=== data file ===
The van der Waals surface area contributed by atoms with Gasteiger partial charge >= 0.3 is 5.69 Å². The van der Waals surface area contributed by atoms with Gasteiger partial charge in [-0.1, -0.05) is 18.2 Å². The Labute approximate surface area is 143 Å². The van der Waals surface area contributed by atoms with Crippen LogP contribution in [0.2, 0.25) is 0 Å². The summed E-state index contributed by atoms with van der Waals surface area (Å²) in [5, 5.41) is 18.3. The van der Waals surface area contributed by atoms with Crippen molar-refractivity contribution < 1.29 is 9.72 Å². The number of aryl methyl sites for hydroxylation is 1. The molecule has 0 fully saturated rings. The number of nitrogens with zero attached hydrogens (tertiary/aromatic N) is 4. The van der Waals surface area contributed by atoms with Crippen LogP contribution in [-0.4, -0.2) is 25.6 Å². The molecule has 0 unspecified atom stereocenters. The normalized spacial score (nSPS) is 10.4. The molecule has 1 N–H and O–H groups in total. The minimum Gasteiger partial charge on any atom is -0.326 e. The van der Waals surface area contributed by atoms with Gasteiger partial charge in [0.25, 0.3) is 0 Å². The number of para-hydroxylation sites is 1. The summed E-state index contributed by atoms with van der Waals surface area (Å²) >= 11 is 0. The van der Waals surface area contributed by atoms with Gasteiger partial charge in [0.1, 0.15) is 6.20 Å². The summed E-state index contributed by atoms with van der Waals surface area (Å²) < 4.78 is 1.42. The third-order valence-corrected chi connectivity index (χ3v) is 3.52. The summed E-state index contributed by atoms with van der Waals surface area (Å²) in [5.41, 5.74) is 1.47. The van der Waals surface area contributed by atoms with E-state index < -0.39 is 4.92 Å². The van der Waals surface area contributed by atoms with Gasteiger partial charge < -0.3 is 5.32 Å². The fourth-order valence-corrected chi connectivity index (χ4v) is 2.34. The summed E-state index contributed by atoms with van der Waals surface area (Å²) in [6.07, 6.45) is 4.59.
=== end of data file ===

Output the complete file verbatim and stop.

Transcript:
The van der Waals surface area contributed by atoms with Gasteiger partial charge >= 0.3 is 5.69 Å². The van der Waals surface area contributed by atoms with Gasteiger partial charge in [-0.1, -0.05) is 18.2 Å². The Labute approximate surface area is 143 Å². The van der Waals surface area contributed by atoms with Crippen LogP contribution in [0.2, 0.25) is 0 Å². The summed E-state index contributed by atoms with van der Waals surface area (Å²) in [5, 5.41) is 18.3. The van der Waals surface area contributed by atoms with Crippen molar-refractivity contribution < 1.29 is 9.72 Å². The number of aryl methyl sites for hydroxylation is 1. The molecule has 0 fully saturated rings. The number of nitrogens with zero attached hydrogens (tertiary/aromatic N) is 4. The van der Waals surface area contributed by atoms with Crippen LogP contribution in [-0.4, -0.2) is 25.6 Å². The molecule has 0 unspecified atom stereocenters. The normalized spacial score (nSPS) is 10.4. The molecule has 1 N–H and O–H groups in total. The minimum Gasteiger partial charge on any atom is -0.326 e. The van der Waals surface area contributed by atoms with Gasteiger partial charge in [0.25, 0.3) is 0 Å². The number of para-hydroxylation sites is 1. The summed E-state index contributed by atoms with van der Waals surface area (Å²) >= 11 is 0. The van der Waals surface area contributed by atoms with Gasteiger partial charge in [0.1, 0.15) is 6.20 Å². The summed E-state index contributed by atoms with van der Waals surface area (Å²) < 4.78 is 1.42. The third-order valence-corrected chi connectivity index (χ3v) is 3.52. The summed E-state index contributed by atoms with van der Waals surface area (Å²) in [5.41, 5.74) is 1.47. The van der Waals surface area contributed by atoms with E-state index < -0.39 is 4.92 Å². The van der Waals surface area contributed by atoms with Gasteiger partial charge < -0.3 is 5.32 Å². The fourth-order valence-corrected chi connectivity index (χ4v) is 2.34. The summed E-state index contributed by atoms with van der Waals surface area (Å²) in [6.07, 6.45) is 4.59.